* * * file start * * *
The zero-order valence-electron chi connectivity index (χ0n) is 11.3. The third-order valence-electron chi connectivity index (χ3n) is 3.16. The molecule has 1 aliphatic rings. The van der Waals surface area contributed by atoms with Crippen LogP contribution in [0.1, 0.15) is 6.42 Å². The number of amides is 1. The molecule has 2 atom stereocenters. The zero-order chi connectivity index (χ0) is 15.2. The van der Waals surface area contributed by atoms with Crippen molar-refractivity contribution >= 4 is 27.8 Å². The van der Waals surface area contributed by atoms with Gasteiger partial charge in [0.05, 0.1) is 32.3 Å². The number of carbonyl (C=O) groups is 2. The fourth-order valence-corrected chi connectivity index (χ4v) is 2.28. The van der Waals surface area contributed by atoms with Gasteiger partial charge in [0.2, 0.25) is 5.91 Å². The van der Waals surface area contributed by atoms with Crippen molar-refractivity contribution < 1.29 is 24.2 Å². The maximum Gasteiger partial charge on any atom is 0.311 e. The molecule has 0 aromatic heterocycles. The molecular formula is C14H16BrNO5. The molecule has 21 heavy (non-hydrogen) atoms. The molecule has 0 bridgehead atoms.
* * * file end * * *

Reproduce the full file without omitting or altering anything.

The zero-order valence-electron chi connectivity index (χ0n) is 11.3. The third-order valence-electron chi connectivity index (χ3n) is 3.16. The molecule has 1 aliphatic rings. The van der Waals surface area contributed by atoms with Crippen LogP contribution in [0.1, 0.15) is 6.42 Å². The number of amides is 1. The molecule has 2 atom stereocenters. The zero-order chi connectivity index (χ0) is 15.2. The van der Waals surface area contributed by atoms with Crippen molar-refractivity contribution >= 4 is 27.8 Å². The van der Waals surface area contributed by atoms with Gasteiger partial charge in [0.05, 0.1) is 32.3 Å². The number of carbonyl (C=O) groups is 2. The fourth-order valence-corrected chi connectivity index (χ4v) is 2.28. The van der Waals surface area contributed by atoms with Gasteiger partial charge in [0.2, 0.25) is 5.91 Å². The van der Waals surface area contributed by atoms with Crippen molar-refractivity contribution < 1.29 is 24.2 Å². The maximum Gasteiger partial charge on any atom is 0.311 e. The molecule has 0 aromatic heterocycles. The molecular formula is C14H16BrNO5. The molecule has 21 heavy (non-hydrogen) atoms. The molecule has 0 bridgehead atoms.